1788 Jean Victor Poncelet (July 1, 1788 – December 22, 1867) born in Metz, France. He taught engineering and mechanics, but had a hobby of much greater interest—projective geometry. *VFR French mathematician and engineer whose study of the pole and polar lines associated with conic led to the principle of duality. While serving as an engineer in Napoleon's 1812 Russian campaign as an engineer, he was left for dead at Krasnoy, but then captured. During his imprisonment he studied projective geometry and wrote a treatise on analytic geometry. Released in 1814, he returned to France, and in 1822 published Traité des propriétés projectives des figures in which he presented his fundamental ideas of projective geometry such as the cross-ratio, perspective, involution and the circular points at infinity. As a professor of mechanics (1825-35), he applied mechanics to improve waterwheels and was able to double their efficiency.*TIS

1848 Emil Weyr (1 July 1848 in Prague, Bohemia (now Czech Republic) - 25 Jan 1894 in Vienna, Austria) His father Frantisek Weyr, was a professor of mathematics at a realschule (secondary school) in Prague from 1855. Emil was four years older than his brother Eduard Weyr who also became a famous mathematician. Emil attended the realschule in Prague where his father taught, then studied at the Prague Polytechnic from 1865 to 1868 where he was taught geometry by Vilém Fiedler.
He studied in Italy with Cremona and Casorati during the academic year 1870-71 returning to Prague where he continued to teach. In 1872 he was elected to be Head of the Union of Czech Mathematicians and Physicists. In 1875 he was appointed as professor of mathematics at the University of Vienna. He, together with his brother Eduard Weyr, were the main members of the Austrian geometric school. They were interested in descriptive geometry, then in projective geometry and their interests turned towards algebraic and synthetic methods in geometry. Among many works Emil Weyr published were Die Elemente der projectivischen Geometrie and Über die Geometrie der alten Aegypter.
Emil Weyr led the geometry school in Vienna throughout the 1880's up until his death. Together with Gustav von Escherich, Emil Weyr founded the important mathematical journal Monatshefte fuer Mathematik und Physik in 1890. The first volumes of the journal contain papers written by his brother Eduard. In 1891 Emil Weyr became one of the first 19 founder members of the Royal Czech Academy of Sciences. *SAU

1906 Jean Dieudonn´e (1 July 1906 – 29 November 1992) born. *VFR French mathematician and educator known for his writings on abstract algebra, functional analysis, topology, and his theory of Lie groups. Dieudonné was one of the two main contributors to the Bourbaki series of texts. He began his mathematical career working on the analysis of polynomials. He worked in a wide variety of mathematical areas including general topology, topological vector spaces, algebraic geometry, invariant theory and the classical groups. *TIS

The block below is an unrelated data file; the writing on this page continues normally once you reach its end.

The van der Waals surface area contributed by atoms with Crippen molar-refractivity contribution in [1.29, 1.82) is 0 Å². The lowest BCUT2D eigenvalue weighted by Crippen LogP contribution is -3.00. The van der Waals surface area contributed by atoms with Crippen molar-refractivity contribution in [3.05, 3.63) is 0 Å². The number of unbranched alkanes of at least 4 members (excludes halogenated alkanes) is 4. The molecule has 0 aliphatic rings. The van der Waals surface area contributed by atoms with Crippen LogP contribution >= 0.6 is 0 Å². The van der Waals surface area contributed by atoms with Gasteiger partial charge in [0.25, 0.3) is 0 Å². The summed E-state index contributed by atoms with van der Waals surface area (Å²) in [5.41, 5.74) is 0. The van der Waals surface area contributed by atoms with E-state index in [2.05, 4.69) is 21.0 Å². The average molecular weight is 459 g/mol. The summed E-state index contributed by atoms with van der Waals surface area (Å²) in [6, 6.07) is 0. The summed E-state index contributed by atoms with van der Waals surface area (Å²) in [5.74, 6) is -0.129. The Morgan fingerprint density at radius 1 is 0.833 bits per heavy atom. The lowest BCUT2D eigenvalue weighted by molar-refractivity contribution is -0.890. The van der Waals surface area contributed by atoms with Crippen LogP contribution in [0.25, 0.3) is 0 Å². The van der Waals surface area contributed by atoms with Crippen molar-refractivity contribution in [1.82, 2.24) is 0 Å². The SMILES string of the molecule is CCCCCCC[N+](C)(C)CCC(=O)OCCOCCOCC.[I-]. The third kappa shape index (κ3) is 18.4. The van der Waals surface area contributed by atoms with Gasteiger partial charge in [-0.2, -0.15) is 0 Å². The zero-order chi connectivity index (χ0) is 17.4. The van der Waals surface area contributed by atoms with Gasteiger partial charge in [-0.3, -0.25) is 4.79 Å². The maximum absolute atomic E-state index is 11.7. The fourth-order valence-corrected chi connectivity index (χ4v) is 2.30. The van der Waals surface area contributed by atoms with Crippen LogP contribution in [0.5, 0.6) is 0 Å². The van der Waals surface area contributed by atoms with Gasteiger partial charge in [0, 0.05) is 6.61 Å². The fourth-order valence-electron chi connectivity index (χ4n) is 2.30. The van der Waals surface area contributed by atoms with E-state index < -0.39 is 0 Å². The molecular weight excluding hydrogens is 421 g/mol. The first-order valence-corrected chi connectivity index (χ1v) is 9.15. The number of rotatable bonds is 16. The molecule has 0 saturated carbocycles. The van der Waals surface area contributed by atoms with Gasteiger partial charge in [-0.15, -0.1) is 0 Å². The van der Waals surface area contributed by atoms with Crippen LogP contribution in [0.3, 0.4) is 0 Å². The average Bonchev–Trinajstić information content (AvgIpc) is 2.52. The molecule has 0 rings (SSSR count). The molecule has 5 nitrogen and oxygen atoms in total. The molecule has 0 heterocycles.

1957 Donald McIntosh (Banffshire, 13 January 1868 – Invernesshire, 1 July 1957) graduated from the University of Aberdeen and taught at George Watson's Ladies College in Edinburgh. He was appointed a Director of Education. He became Secretary of the EMS in 1899 and President in 1905. *SAU

1963 Bevan Braithwaite Baker (1890 in Edinburgh, Scotland - 1 July 1963 in Edinburgh, Scotland) graduated from University College London. After service in World War I he became a lecturer at Edinburgh University and was Secretary of the EMS from 1921 to 1923. He left to become Professor at Royal Holloway College London. *SAU

1971 Sir William Lawrence Bragg (31 Mar 1890; 1 Jul 1971 at age 81) was an Australian-English physicist and X-ray crystallographer who at the early age of 25, shared the Nobel Prize for Physics in 1915 (with his father, Sir William Bragg). Lawrence Bragg formulated the Bragg law of X-ray diffraction, which is basic for the determination of crystal structure: nλ = 2dsinθ which relates the wavelength of x-rays, λ, the angle of incidence on a crystal, θ, and the spacing of crystal planes, d, for x-ray diffraction, where n is an integer (1, 2, 3, etc.). Together, the Braggs worked out the crystal structures of a number of substances. Early in this work, they showed that sodium chloride does not have individual molecules in the solid, but is an array of sodium and chloride ions. *TIS

1983 Richard Buckminster Fuller (July 12, 1895 – July 1, 1983) was a U.S. engineer and architect who developed the geodesic dome, the only large dome that can be set directly on the ground as a complete structure, and the only practical kind of building that has no limiting dimensions (i.e., beyond which the structural strength must be insufficient). Fuller also invented a wide range of other paradigm-shifting machines and structural systems. He was especially interested in high-strength-to-weight designs, with a maximum of utility for minimum of material. His designs and engineering philosophy are part of the foundation of contemporary high-tech design aesthetics. He held over 2000 patents.*TIS
This is another one who died within two weeks of his date of birth. I must organize data on this...

Credits :
*CHM=Computer History Museum
*FFF=Kane, Famous First Facts
*NSEC= NASA Solar Eclipse Calendar
*RMAT= The Renaissance Mathematicus, Thony Christie
*SAU=St Andrews Univ. Math History
*TIA = Today in Astronomy
*TIS= Today in Science History
*VFR = V Frederick Rickey, USMA
*Wik = Wikipedia
*WM = Women of Mathematics, Grinstein & Campbell